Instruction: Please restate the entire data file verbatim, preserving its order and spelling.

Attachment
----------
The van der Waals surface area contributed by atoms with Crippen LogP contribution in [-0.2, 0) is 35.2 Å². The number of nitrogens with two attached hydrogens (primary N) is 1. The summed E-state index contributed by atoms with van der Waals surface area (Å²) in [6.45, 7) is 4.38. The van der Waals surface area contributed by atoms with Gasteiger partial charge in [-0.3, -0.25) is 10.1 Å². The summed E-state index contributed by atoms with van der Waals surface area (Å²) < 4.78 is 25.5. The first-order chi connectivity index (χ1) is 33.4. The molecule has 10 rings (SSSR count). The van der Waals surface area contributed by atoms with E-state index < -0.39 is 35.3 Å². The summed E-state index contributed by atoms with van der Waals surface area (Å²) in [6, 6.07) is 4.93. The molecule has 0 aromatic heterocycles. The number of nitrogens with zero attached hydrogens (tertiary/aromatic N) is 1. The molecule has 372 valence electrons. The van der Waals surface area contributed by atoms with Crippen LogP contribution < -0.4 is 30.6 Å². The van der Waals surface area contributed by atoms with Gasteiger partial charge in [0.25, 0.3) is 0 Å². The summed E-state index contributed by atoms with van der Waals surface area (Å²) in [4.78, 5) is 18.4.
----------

The van der Waals surface area contributed by atoms with Crippen LogP contribution in [-0.2, 0) is 35.2 Å². The number of nitrogens with two attached hydrogens (primary N) is 1. The summed E-state index contributed by atoms with van der Waals surface area (Å²) in [6.45, 7) is 4.38. The van der Waals surface area contributed by atoms with Gasteiger partial charge in [-0.3, -0.25) is 10.1 Å². The summed E-state index contributed by atoms with van der Waals surface area (Å²) < 4.78 is 25.5. The first-order chi connectivity index (χ1) is 33.4. The molecule has 10 rings (SSSR count). The van der Waals surface area contributed by atoms with E-state index < -0.39 is 35.3 Å². The summed E-state index contributed by atoms with van der Waals surface area (Å²) in [6, 6.07) is 4.93. The molecule has 0 aromatic heterocycles. The number of nitrogens with zero attached hydrogens (tertiary/aromatic N) is 1. The molecule has 372 valence electrons. The van der Waals surface area contributed by atoms with Crippen LogP contribution < -0.4 is 30.6 Å². The van der Waals surface area contributed by atoms with Gasteiger partial charge in [0.25, 0.3) is 0 Å². The summed E-state index contributed by atoms with van der Waals surface area (Å²) in [4.78, 5) is 18.4.